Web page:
Is Shared Leadership the answer to team Effectiveness?
Posted by Dr.Sunita Mehta, Assistant.Professor,HBS,GITAM University
The organizations of today are dealing with a VUCA (Volatile, Uncertain, Complex, and Ambiguous) world making it difficult for them to rely on the competence and wisdom of individual leaders. The expertise of one person is not enough to deal with the complexity of the situations. The traditional models of leadership which put a single leader on a pedestal and look up to him for guidance, directions, decisions and support etc are no longer relevant. At the organizational level also, the current times require organizations to be more agile, resilient, flexible and having lesser response time. This has made organizations to undergo significant changes in their structure, culture, systems and processes to adapt to the changing environment. The organizations have become flatter and the hierarchical structure has been broken down to make way for higher employee autonomy, decentralized decision making, self-managed teams resulting in increased employee involvement and engagement.
The concept of flatter organizations has led to the emergence of team structures having members who are experts in different domains and have authority and autonomy to take decisions in their areas of expertise. This has created the opportunity for collective or shared leadership, wherein the members have complete autonomy and also accountability of their areas of responsibility. There are various benefits of shared leadership namely, increased commitment, sense of purpose, and effectiveness from the team members. In addition it also provides an environment of creativity and innovation through increased interaction, collaboration, knowledge transfer between team members from diverse backgrounds and having diverse competencies. However, the pitfalls of shared leadership are also evident and can be emphasized through the adage “Too many cooks spoil the broth”. Ineffective shared leadership can result in delayed decision making as it requires consensus from all the team members. It relies too much on collaboration and trust between the members which can be an issue in some of the teams. Also, all the team members within a team may not be capable and competent enough to take decisions.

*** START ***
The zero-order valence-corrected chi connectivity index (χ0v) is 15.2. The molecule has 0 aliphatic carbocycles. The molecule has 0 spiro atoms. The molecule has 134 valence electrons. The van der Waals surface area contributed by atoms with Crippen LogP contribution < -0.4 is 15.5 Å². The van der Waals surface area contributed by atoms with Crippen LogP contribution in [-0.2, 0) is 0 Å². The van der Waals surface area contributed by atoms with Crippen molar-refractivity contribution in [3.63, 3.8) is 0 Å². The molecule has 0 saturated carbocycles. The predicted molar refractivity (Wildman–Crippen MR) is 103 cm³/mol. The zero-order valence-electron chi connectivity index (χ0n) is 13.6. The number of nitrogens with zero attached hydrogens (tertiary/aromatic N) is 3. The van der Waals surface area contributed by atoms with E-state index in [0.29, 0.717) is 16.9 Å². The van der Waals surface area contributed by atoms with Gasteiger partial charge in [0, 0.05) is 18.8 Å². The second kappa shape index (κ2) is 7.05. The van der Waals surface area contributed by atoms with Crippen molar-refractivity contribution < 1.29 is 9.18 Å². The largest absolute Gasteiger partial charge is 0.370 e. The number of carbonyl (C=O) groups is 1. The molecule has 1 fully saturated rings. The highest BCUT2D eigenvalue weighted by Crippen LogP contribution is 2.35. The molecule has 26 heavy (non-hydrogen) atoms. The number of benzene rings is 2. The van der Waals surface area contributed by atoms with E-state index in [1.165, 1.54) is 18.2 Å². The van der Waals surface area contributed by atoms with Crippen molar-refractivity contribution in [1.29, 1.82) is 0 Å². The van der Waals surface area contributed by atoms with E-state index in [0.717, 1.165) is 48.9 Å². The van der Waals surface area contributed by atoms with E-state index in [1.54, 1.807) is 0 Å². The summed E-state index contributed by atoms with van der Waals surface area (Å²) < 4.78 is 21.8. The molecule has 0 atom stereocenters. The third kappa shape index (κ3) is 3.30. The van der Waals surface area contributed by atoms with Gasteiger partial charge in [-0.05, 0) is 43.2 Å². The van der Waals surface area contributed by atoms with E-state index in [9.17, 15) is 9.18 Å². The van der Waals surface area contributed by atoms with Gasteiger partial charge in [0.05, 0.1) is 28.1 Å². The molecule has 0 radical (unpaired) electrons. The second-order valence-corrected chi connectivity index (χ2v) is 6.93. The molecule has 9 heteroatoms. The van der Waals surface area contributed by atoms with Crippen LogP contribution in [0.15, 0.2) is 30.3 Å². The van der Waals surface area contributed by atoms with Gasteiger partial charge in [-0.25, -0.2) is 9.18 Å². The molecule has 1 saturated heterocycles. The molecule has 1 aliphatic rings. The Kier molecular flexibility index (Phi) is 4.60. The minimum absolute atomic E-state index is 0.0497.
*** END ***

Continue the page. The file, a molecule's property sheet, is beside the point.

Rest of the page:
The research on the concept of shared leadership is still at infancy stage. However, in the corporate, especially in start-up companies we can find a lot examples like Flipkart, Snapdeal, Excel Entertainment using the concept of shared leadership. Most of the start-up companies are started by two or more people. An advice given by Sachin Bansal co-founder of Flipkart is for entrepreneurs not to start alone. He strongly recommends to find a co-founder with whom they have good chemistry and with whom they share similar goals and vision for the venture. Having a cofounder helps get through the ups and downs of starting up.
Organizations want people who can behave as a leader even without being designated for it, who are self-managed, self-driven, have good communications, are inspired and can inspire others to bring out individual/team performance beyond ordinary. For young managers, it is important for them to acquire expertise in their domains so as to influence others by providing expert advice. They should also have behavioral competencies to work in teams and be good leaders even without designations. However, before being a good leader they certainly need to become good followers.
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